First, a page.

Education, Health

Preschool That Serves Visually Impaired Toddlers Will Expand

Center for Visual Impairment President Fontaine Huey says 90 percent of learning requires vision to understand what’s being taught. Children with visual impairments, Huey says, need to learn through other senses.
Center for Visual Impairment President Fontaine Huey says 90 percent of learning requires vision to understand what’s being taught. Children with visual impairments, Huey says, need to learn through other senses.
Credit Pixabay Images

A preschool program for visually impaired 2-year-olds will expand this school year.

The Center for Visual Impairment teamed up with the Georgia Department of Education, Division of State Schools and the Georgia Parent Infant Network for Educational Services (Georgia PINES) to launch a pilot class last year.

CVI President Fontaine Huey says 90 percent of learning requires vision to understand what’s being taught. Children with visual impairments, Huey says, need to learn through other senses. She says students in the 2-year-old class needed to learn orientation and mobility skills.

“The general public knows this as ‘white cane skills,’” Huey says. “If you can’t see anything, how do you explore the area around you? How do you venture out?”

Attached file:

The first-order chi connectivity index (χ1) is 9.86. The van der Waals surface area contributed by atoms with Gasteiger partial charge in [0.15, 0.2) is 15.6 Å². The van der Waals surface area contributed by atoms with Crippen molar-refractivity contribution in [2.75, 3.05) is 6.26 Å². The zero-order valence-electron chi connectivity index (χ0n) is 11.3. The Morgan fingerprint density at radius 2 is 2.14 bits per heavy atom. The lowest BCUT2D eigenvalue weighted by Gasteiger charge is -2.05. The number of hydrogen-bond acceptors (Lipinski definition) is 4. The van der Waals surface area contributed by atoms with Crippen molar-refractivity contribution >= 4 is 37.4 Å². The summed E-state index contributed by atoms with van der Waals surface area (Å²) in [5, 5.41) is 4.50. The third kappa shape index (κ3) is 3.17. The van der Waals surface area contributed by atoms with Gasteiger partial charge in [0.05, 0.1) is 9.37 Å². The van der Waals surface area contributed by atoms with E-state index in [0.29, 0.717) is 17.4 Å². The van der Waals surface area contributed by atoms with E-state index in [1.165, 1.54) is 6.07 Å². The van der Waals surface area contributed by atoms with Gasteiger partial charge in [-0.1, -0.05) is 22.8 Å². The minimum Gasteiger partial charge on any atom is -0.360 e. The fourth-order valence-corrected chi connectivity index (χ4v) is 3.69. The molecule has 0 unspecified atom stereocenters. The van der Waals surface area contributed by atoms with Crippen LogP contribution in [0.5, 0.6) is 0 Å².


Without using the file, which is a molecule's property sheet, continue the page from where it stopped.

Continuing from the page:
Huey says the children’s verbal skills improved, and they learned how to find their way around the classroom.

“The progress we saw in these 2-year-olds was remarkable, dramatic, significant, I’m not even sure what adjective to use,” she says.

For example, she says, one little boy didn’t talk at all when he started the class.

“At the end of three months, he had become the self-appointed classroom greeter,” Huey says. “Every time he heard the door open, he headed to the door to say hello to whoever was coming in the door, and to introduce himself.”

The pilot class had five 2-year-olds taught by a certified teacher and two paraprofessionals (teachers’ aides). Next year, Huey says, in addition to teaching 2-year-olds, the program will add a class for 3-, 4-, and 5-year-olds in August.

The goal is to ensure visually impaired children can develop skills and independence in preparation for kindergarten.